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Posted · Ultimaker - Black Edition

:-)

Brute force... yes, that´s right... sometimes needed...

Reg. the triangular shape mentioned by Burki, I thought also some time ago about a simple but (using "brute force") effective steel wire with a tensioning screw to be placed from one of the top screws of the arm diagonal down to one of the screws on the L bringing some tention into it.... and then I realized that there is a moving head/fan shroud which would give a nice crash... :-(

@ Jonny, the steel plate idea is good, but I would add a bit "stiffness" in the middle of the table part...

 

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Posted · Ultimaker - Black Edition

...

@ Jonny, the steel plate idea is good, but I would add a bit "stiffness" in the middle of the table part...

 

Thought about that, too. But 2mm chrome nickel steel is REALLY strong :)

I'm not yet done however. I'll probably take out some material from the bottom plate in order to save some weight. Then I'd need to compensate for the loss in stiffness by adding a center "wall" into the bottom plate. Kinda like copying the front wall into the center of the piece. Maybe even make one from the front to the rear, or instead of orthogonal, make them diagonal.

I'll see where it goes.. I usually don't plan my constructions much in advance but develop them as I go. Maybe not the best technique because I end up deleting stuff over and over, but I don't have the experience to be able to think up a good solution right from scratch...

/edit:

By the way, I'm surprised no one's screaming "WOOOT" yet when I say "chrome nickel steel". This z-stage will probably cost somewhere around 300 Euros, including build platform and heated bet assembly...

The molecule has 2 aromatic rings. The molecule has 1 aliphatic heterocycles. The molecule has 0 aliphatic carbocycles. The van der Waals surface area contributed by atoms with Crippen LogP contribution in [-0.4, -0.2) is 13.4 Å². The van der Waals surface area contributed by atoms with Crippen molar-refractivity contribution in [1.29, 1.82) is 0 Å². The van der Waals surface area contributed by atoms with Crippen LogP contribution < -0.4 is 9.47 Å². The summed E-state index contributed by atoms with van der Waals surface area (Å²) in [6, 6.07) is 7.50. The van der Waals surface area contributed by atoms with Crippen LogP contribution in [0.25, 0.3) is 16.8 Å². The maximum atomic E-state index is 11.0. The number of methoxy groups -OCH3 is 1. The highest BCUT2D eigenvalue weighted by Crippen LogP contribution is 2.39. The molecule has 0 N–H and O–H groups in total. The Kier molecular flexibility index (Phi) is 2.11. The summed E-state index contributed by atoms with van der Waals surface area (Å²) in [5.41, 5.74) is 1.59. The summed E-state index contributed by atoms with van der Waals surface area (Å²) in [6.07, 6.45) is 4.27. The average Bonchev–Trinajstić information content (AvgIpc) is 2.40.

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Posted · Ultimaker - Black Edition

WOOOT :)

Also Jonny have you considered Carbon Fibre. One seller on eBay selling sheets of it offers a quote for laser cutting as well if you send your drawings.

 

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Posted · Ultimaker - Black Edition

Carbon fibre is very flexible, so the sheets would need to be fixed very well on all sides. Steel is much stronger...

I also ruled out carbon fibre plates for me because they have something like 85°C maximum operating temperatures. "Could" still be used, but it's not so beautiful... Also, 85°C max. operating temperature does not imply that the sheets can't become a little softer already, which would probably lead to deformation.

And then, there's the fact that carbon fibre plates are ridiculously expensive (depends where you buy them...). Maybe that evens out when you pay a lot for lasercutting cheap steel, compared to paying less for lasercutting expensive carbon.

I'd have to ask in the FabLab (got membership this week @ FabLab Zurich :D) if they can lasercut carbon fibre. That would make it worth considering. Thanks for the hint!